Mary Hunt


Habit is defined as a behavior repeated so often that it becomes almost automatic. I am in awe of the power of habit. It is a force to change your life, and it is available to everyone, regardless of situation or circumstance.

For five years, author Tom Corley observed the daily habits of rich and poor alike and documented his findings in his book, “Rich Habits: The Daily Success Habits of Wealthy Individuals.”

In his book, published in 2010, Corley defined the wealthy as those who earn at least $160,000 a year, with a minimum of $3.2 million in assets. People with an annual income of less than $30,000 and less than $5,000 in assets were defined as poor.

Remarkably, Corley discovered that rich people have much more in common than income. They share the same daily habits and behaviors, which he did not find for the most part among the poor. Corley makes a compelling argument that getting rich isn’t a matter of luck. It may have more to do with how you spend your day, starting with what time you wake up.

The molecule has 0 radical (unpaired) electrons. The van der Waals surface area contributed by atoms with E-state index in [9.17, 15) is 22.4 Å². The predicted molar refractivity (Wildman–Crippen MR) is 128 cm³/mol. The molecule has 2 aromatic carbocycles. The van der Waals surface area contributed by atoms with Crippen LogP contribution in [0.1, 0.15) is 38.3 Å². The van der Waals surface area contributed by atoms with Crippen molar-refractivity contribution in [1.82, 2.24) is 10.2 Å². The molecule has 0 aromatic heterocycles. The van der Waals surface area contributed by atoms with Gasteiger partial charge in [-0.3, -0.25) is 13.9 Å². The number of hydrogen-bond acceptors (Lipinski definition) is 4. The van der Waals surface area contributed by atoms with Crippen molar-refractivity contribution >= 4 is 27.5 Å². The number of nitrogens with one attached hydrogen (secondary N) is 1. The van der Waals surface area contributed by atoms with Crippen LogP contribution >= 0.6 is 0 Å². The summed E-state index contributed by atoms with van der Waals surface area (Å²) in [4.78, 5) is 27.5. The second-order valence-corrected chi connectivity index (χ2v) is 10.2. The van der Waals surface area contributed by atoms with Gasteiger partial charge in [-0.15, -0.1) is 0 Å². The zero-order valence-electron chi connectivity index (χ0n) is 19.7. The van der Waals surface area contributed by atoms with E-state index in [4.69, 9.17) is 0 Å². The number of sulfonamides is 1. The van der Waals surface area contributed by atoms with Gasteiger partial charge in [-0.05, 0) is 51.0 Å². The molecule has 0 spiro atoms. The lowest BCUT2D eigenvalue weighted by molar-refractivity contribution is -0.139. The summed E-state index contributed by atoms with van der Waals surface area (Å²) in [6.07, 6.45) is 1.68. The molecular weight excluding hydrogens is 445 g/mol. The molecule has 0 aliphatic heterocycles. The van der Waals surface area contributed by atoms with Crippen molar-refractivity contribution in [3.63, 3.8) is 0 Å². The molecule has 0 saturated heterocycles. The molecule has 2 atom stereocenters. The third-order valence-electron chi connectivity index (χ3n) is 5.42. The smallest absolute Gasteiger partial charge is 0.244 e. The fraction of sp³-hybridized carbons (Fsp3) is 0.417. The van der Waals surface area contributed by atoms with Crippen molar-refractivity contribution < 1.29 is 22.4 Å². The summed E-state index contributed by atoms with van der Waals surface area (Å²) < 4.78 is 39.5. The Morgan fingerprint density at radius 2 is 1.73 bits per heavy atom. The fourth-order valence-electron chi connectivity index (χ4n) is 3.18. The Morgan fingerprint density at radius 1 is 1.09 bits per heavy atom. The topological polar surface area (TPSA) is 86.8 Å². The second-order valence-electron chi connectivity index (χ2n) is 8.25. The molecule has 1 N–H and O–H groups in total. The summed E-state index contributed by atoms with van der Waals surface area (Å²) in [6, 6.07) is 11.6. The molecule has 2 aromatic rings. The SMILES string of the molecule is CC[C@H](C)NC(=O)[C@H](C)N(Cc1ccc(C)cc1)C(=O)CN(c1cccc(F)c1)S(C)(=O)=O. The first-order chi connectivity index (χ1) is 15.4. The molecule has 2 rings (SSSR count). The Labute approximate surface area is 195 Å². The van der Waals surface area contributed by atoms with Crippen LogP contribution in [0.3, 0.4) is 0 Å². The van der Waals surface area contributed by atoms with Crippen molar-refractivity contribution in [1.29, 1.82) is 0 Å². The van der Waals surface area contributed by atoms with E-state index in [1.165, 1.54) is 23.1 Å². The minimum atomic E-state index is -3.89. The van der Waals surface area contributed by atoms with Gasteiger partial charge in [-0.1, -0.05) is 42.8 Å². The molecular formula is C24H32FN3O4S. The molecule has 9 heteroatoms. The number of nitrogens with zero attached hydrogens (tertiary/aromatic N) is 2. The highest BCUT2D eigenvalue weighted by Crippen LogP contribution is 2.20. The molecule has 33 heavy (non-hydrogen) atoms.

In his years of observation, Corley learned that it’s not so much the economy or outside influences as your daily habits that set you up for wealth or poverty. Because we know we have control over our thoughts and actions and can develop habits in our lives simply by choosing to repeat the same behavior, what if we choose to copy the everyday behaviors of genuinely wealthy people? Could you become financially fitter if you gave up your bad financial habits and replaced them with proven habits that will help you become financially fitter? You be the judge, but I bet on “yes!”